Why Hillary Clinton Ought To Be The First American’s Female President

If there was ever a lady to take up such an authoritative office, the information below will convince you that, that lady would be none other than Hillary Clinton.  Born on October 26th1947, Hillary Diane Rodham Clinton has served as secretary of state, U.S. senator from New York, first lady of the United States, first lady of Arkansas, a practicing lawyer and law professor, and an activist.

Hillary Clinton grew up in a middle-class home in Park Ridge, Illinois, a suburb of Chicago. Born to Dorothy and Hugh who was a World War II Navy veteran and ironically a lifelong Republican. Hillary who took up her mother’s passion of helping children,she attended public schools and was a Girl Scout. She also played in a girls’ softball league.


 “Do all the good you can, by all the means you can, in all the ways you can, in all the places you can, at all the times you can, to all the people you can, as long as ever you can.”

After graduating from high school, Hillary attended Wellesley College. “We arrived at Wellesley and we found, as all of us have found, that there was a gap between expectation and realities. But it wasn’t a discouraging gap, and it didn’t turn us into cynical, bitter old women at the age of 18. It just inspired us to do something about that gap”. While in college, Hillary became involved with social justice activism. Her classmates chose her to be the first-ever student speaker at Wellesley’s 1969 commencement ceremony.


After college, Hillary enrolled in Yale Law School, where she was one of just 27 women in her graduating class. After law school, Hillary could have taken a high-paying job in Washington or New York. But instead, she went to work for the Children’s Defense Fund. During law school, Hillary took a summer job researching the education and health of migrant farm workers and their children. Her experience helped sharpen her focus on children’s rights and dealing with people at large.

After serving as a lawyer for the congressional committee investigating President Nixon, she moved to Arkansas, where she taught criminal law, criminal procedure, and trial advocacy and ran the legal aid clinic and prison projects. On October 11, 1975, she married Bill in a small ceremony in Fayetteville, Arkansas.

Hillary continued working as a lawyer at Rose Law Firm, where she was the first female associate—and soon its first female partner. In 1977, Hillary co-founded Arkansas Advocates for Children and Families, one of the state’s first child advocacy groups. After Bill became governor of Arkansas, Hillary made it her mission as first lady to improve the state’s lagging health care and education systems.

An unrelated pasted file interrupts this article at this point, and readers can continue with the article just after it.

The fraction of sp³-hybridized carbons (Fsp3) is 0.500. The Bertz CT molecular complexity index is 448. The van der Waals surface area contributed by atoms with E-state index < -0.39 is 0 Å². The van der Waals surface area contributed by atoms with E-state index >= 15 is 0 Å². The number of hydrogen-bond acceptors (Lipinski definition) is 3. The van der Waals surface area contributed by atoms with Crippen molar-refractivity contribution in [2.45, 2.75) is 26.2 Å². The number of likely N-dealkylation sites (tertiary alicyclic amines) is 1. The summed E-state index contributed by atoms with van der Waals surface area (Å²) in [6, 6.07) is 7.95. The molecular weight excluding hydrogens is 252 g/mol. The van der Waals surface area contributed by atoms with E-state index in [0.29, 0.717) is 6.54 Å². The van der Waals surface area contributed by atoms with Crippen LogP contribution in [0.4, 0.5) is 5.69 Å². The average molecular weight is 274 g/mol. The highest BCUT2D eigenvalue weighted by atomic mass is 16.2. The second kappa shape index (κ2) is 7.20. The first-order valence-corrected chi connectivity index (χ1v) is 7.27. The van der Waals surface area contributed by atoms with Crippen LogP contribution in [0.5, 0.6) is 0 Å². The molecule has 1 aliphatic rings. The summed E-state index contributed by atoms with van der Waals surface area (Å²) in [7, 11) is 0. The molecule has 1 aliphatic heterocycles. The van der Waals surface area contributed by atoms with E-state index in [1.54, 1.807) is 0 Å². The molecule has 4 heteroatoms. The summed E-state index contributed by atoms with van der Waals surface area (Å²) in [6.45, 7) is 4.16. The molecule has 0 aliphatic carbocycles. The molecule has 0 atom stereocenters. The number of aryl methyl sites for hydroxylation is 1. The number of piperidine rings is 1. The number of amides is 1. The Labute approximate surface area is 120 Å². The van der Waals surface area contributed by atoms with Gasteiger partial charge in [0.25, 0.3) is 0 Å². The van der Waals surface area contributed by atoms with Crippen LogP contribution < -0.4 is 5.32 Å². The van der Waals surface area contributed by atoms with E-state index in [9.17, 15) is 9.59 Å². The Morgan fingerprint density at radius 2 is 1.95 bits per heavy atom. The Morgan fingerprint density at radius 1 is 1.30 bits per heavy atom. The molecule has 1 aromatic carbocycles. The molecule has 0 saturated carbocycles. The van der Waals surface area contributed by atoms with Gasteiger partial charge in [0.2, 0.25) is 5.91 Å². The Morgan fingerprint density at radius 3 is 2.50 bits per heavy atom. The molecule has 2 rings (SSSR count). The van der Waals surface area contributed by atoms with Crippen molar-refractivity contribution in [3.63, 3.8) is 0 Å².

After decades of fighting on behalf of children and families, Hillary and Bill started their own family in 1980. Their daughter, Chelsea, was named after the Joni Mitchell song “Chelsea Morning.”Bill was elected president in 1992 and re-elected in 1996. Courtesy, William J. Clinton Presidential Library as first lady, Hillary led the fight to provide all Americans with affordable health care.

She chaired the President’s Task Force on National Health Care Reform—and when the insurance companies and other special interests defeated that effort, Hillary kept fighting. She worked with Republicans and Democrats to help create the successful Children’s Health Insurance Program (CHIP), the largest expansion of public health insurance coverage since the passage of Medicaid in 1965.


In 2000, Hillary became the first woman to serve as U.S. senator from New York. In the Senate, Hillary worked across the aisle to expand TRICARE so that members of the Reserves and National Guard and their families could get better access to health care. She launched an innovative partnership in New York with eBay and local colleges to provide small businesses with tech support, microloans, and training programs to sell their goods online.

In 2006, she was re-elected to the U.S. Senate with 67 percent of the vote. In 2008, Hillary ran for president. When she came up short, she told her supporters, “Although we weren’t able to shatter that highest, hardest glass ceiling this time, thanks to you, it’s got about 18 million cracks in it.”

When President Obama asked Hillary to serve as his secretary of state, she put aside their hard-fought campaign and answered the call, continuing her lifelong commitment to public service. She visited 112 countries, brought smart power—coupling diplomacy with the threat of force or sanctions—to U.S. foreign policy, and helped shape the global conversation. She built a coalition for tough new sanctions against Iran that brought them to the negotiating table.


She brokered a ceasefire between Israel and Hamas that averted a war, advanced the status of women and girls around the world, stood up against sex trafficking, expanded opportunities for women and girls in education and business, and led the fight for a U.N. Security Council resolution to combat sexual violence against women and children in conflict zones.

In 2014, Hillary took on a new role: grandmother to Chelsea’s daughter, Charlotte Clinton Mezvinsky. And on June 18, 2016, she welcomed her grandson, Aidan Clinton Mezvinsky, to the family. Nothing makes her prouder or happier than watching Chelsea be a mom and getting to spend time with her grandchildren. On April 12, 2015, Hillary announced her campaign for president. With the above portfolio one can confidently say that Hillary is what America needs today.


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